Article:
IMF Liquidity Line Leads to Stock Rally, BrieflyMarketBeat / WSJ
But it also raises questions about whether the IMF has the money to really provide all that much liquidity right now. (Two months of funding Italy and Spain – MoreLiver)

IMF Announces New "Precautionary and Liquidity Line"; Fed Discusses More Stimulus; Both Much Ado Over Nothing; Expect Continued Bull Market in Meaningless HeadlinesMish’s
Includes comments from BoA/ML.

Spain pays 5.1% for three month moneyalphaville / FT

Spain Election And Benchmark Switch Rouse Duds, As Country Pays Record Yield In Bill AuctionZH
On the t-bill auction and the request by Spanish Treasury to Thomson Reuters and BB to change the benchmark bond and some quotes from FT and Reuters.

What's Going OnMacro Man
Spanish T bills at 5.11% for 84 day as we write. when teh T-Bills go, thats it. Kaboom. "Bring me a new periphery waiter, this one is broken!"

Running through Italian unilateral euro zone exit scenariosCredit Writedowns
So the euro area countries can de-peg like the gold standard countries did and unwind the euro structure by running the “euroization” process in reverse. Here’s how one could do it.

Belgium steals the Euromess spotlightalphaville / FT
The spread between Belgian and German bunds has widened on Tuesday on fresh fears the country won’t be able to coble together a budget for 2012. Comments from RBS.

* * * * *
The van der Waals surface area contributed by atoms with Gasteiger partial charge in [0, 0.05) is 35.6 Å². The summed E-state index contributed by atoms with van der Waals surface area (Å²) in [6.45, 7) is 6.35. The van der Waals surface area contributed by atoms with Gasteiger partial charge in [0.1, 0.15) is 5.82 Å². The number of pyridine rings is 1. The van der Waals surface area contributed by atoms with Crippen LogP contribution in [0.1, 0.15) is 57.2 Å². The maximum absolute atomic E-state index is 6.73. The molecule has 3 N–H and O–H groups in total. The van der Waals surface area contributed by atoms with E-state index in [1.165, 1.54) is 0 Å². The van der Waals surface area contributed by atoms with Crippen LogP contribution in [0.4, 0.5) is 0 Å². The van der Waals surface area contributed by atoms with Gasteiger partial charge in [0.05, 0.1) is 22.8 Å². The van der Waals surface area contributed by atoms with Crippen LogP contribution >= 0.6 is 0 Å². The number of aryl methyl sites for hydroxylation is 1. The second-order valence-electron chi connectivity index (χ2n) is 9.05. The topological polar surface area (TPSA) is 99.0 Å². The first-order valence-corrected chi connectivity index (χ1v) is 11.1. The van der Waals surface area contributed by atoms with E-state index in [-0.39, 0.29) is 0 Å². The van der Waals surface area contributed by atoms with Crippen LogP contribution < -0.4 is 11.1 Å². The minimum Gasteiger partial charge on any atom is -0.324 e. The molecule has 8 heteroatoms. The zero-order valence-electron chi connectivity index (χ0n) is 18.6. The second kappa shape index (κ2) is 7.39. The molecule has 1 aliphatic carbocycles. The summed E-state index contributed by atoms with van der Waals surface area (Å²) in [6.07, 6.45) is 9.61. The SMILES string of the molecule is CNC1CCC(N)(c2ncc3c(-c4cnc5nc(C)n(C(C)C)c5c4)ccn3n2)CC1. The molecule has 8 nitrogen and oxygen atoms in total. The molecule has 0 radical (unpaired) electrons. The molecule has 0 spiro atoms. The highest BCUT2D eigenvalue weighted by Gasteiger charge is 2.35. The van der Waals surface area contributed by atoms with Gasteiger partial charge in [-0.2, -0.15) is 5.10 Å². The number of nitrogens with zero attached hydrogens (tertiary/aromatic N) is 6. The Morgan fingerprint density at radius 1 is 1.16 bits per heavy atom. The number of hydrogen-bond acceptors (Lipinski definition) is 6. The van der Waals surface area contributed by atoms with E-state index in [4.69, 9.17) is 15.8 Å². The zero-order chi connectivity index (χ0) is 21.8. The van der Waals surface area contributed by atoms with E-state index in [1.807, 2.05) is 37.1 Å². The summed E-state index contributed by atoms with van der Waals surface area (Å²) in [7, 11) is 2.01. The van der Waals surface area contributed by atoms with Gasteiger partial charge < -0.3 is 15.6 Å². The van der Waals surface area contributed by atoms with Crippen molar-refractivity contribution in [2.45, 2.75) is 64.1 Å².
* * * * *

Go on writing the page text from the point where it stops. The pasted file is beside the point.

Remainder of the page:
Hung out to dry in emerging Europealphaville / FT
Foreign bank ownership, if the owners are from western Europe, usually only means one thing today: deleveraging. Comments from Fitch, FT, Nomura.

What do we really know about the long-term evolution of central banking? Evidence from the past, insights for the presentNorges Bank
Taking a functional, instead of an institutional approach. The survey covers the provision of both microeconomic (financial stability) and macroeconomic (monetary stability) central banking functions in the West since the Middle Ages. The existence of a number of important trends (some unidirectional, some cyclical) is underlined.

Buffett May Be No Match for Mobsters With Tattoos View / BB
William Pesek’s story on Yakuza’s influence on business.

Experienced advice for “lost” graduate students in EconomicsAriel Rubinstein (pdf)
Some smile-inducing moments.